Rose wines


The Balverne label has quite a pedigree. Its parent winery, Windsor Oaks, occupies land that was part of the Rancho Sotoyome grant in Sonoma County later acquired by Antonio Perelli-Minetti (1882-1976), the Italian immigrant who eventually headed the 20-million gallon California Wine Association near Delano in Kern County. Though Antonio Perelli-Minetti first planted grapes on the property south of Healdsburg, in Russian River Valley, the estate was primarily used as the family’s summer residence. It was purchased in 1972, named Balverne, and the vineyards were replanted; winemakers who came on board in 1978 were recent UC-Davis graduates Doug Nalle and John Kongsgaard, neither of whom, as they say, need any introduction to devotees of fine California wine, having gone on to found their own highly regarded wineries. The 710-acre estate was acquired in 1992 by current owners Bob and Renee Stein, who renamed it Windsor Oaks Vineyards and Winery. Windsor Oaks sold grapes to more than 35 wineries before turning back to wine production in 2005. Last year, the Steins reintroduced the Balverne label and kept the pedigree going by hiring as winemaker Margaret Davenport (Simi, Clos du Bois) and as consulting winemaker, Doug Nalle, creating a sort of full-circle homecoming.

So, today, I offer as Wine of the Week the Balverne Rosé of Sangiovese 2012, from Chalk Hill, a sub-appellation within Russian River Valley. The wine is a estate-grown blend of 88 percent sangiovese and 12 percent grenache grapes and is made completely in stainless steel tanks; no oak influence here. The color is a lovely shade of russet-Rainier cherries, slightly darker than pink or onion skin. Speaking of cherries, notes of red cherries, strawberries and mulberries dominate a bouquet that subtly unfurls its hints of rhubarb, cloves and limestone. This rosé is tart on the palate, bright and lively, and here the red fruit, with tinges of sour cherry and melon, takes on a slightly riper and macerated tone, though the wine is spare, bone-dry and permeated by limestone and chalk minerality. The finish brings in a touch of dried orange rind and pomegranate. 14.1 percent alcohol. Drink through 2014 as an aperitif or with simple picnic or luncheon fare. Excellent. About $20.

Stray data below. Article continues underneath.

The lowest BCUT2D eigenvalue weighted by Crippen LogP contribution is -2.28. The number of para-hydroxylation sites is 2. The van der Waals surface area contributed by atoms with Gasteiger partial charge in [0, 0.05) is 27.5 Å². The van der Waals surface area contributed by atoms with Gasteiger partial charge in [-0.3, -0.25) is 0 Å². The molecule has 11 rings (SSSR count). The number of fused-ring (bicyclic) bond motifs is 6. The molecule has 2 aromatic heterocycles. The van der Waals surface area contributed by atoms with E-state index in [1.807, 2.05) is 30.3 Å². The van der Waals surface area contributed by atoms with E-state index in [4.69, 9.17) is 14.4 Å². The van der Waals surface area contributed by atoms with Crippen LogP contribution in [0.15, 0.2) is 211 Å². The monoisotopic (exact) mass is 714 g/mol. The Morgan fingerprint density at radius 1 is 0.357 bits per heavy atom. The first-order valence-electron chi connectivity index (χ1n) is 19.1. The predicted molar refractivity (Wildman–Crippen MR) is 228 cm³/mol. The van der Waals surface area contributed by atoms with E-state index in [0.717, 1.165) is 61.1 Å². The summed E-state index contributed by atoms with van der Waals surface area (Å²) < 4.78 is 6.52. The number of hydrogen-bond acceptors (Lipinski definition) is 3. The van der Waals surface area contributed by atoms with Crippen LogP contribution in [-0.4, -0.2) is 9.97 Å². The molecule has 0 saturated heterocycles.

A sample for review.


All of these Italian wines — a rosé, a white and four reds — qualify as Excellent Value and, if not in your immediate neighborhood, Worth a Search. Prices range from about $10 to about $18. Little technical, historical or geographical information; rather, these brief reviews are intended to spark your interest and inspire your palates. All were samples for review. Enjoy, on this Labor Day weekend.
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Beni di Batasiolo Gavi 2011, Piedmont. 12.5% alc. 100% cortese grapes. Light straw-gold color with faint green highlights; roasted lemons, yellow plums, grapefruit; cloves, quince and ginger; brisk and saline; opens to hint of peach, almond blossom and a slightly honeyed aspect; very dry, packed with elements of limestone and shale minerality; blade-like acidity cuts a swath; lovely transparency and balance. Now through 2014. Very Good+. About $14.
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Beni di Batasiolo Rosé 2011, Piedmont. 80% barbera, 15% dolcetto, 5% nebbiolo. Medmium copper color with a flush of salmon; dried red currants and plums, hints of raspberry and mulberry; cloves, dried violets and rose petals; very dry, heaps of limestone and flint minerality but complimented by notes of ripe red fruit, black tea, orange zest and cloves. Delicate, delightful, refreshing. Very Good+. About $18.
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Coltibuono Cetamura Chianti 2011, Toscana. 13% alc. 90% sangiovese, 10% canaiolo. Dark ruby color; spicy black and red fruit scents and flavors, with hints of plum and pomegranate; touches of smoke, leather and underbrush; quite dry, a bit dusty, with vibrant acidity for a lively structure and mouth-feel; very tasty and drinkable, now through 2014. Perfect, simple pasta and pizza wine. Very Good. About $10.